The Desert of the Exodus: Journeys on Foot in the Wilderness of the Forty Years' Wanderings; Undertaken in Connection with the Ordnance Survey of Sinai and the Palestine Exploration Fund

By E. H. Palmer | Go to book overview

CHAPTER XII.
THE HIGHWAYS AND BY-WAYS OF SINAI.

Return to Mukatteb and Maghárah. — Wády Sidreh. — Sarábít el Khádim. — Egyptian Remains. — Their Origin and Purport. — Mines. — Wády Nasb. — Wády Ba'ba. — Plague of Insects. — Plain of El Markhd. — Abu Zenfmeh. — Wády Taiyebeh. — Encampment by the Red Sea. — Wádies Ethál and Useit. — Hammám Far'ún. — Hot Springs. — Legend of Pharaoh's Bath. — A Hurricane. — Jebel Músa again.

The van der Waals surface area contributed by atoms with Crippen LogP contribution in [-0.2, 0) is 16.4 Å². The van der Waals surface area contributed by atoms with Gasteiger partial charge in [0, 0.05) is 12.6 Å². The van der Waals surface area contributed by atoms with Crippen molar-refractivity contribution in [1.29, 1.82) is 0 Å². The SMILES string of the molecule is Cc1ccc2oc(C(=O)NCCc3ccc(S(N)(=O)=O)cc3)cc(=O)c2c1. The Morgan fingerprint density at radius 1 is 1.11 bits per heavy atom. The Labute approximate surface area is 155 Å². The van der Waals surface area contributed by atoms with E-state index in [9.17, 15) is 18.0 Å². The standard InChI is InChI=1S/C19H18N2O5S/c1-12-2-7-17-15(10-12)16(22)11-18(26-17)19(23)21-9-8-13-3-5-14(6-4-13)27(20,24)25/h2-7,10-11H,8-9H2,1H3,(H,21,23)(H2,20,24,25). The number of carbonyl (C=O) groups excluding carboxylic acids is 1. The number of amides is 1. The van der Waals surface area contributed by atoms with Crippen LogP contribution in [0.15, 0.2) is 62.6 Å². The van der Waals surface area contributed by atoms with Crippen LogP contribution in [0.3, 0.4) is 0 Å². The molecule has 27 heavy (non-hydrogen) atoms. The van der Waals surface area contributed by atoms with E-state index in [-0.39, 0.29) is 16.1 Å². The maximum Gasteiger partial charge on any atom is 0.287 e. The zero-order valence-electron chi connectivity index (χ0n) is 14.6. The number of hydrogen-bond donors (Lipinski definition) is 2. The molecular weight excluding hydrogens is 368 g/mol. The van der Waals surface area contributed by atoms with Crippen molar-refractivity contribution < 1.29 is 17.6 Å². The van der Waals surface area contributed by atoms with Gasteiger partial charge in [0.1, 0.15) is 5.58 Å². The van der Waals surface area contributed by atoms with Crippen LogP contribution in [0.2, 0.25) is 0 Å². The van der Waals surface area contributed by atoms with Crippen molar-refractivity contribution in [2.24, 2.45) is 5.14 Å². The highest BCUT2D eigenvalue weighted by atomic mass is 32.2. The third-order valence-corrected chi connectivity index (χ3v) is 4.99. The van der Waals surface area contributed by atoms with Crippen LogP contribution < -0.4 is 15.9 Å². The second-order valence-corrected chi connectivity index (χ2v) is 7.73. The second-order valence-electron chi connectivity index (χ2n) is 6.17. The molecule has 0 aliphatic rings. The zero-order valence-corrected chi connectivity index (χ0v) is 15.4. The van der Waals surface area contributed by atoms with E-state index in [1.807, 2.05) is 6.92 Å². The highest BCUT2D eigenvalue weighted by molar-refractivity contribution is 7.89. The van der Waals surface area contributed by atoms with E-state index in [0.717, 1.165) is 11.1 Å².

A FEW days sufficed us to rest and "post up" our back work, after which we again got into marching order and resumed our wanderings in the highways and by-ways of the Peninsula. We first of all proceeded to pay another visit to Wády Mukatteb, taking with us Sergeant. Macdonald, the photographer of the Expedition, and obtained some excellent photographs of the inscriptions and of the neighboring mines in Wády Igné. As our journey thus far lay unavoidably over the same ground which we had before traveled, there was little or nothing left to note or remark upon our way. Hence we struck up Wády Sidreh, a narrow valley falling into Mukatteb on the right, intending to cross over into Sarábít el Khádim. This valley, which had never before been explored, winds up into the mountains for about two hours, and after this turns off into a broad open wády, called Umm Ajráf, which is again joined by Wády Khamíleh, on the road from Suez to Jebel Músa. From this place to Sarábít our path lay over the same piece of road as that which we had traveled on our first entry into the country — namely, over the rough pass of Súwig to the mouth of Wády Sarábít itself, where we encamped as near as possible to the foot of the mountain. Although only seven hundred feet in height, the ascent of Sarábít el Khádim is by no means easy. A scramble over a rough slide of loose sandstone at the up

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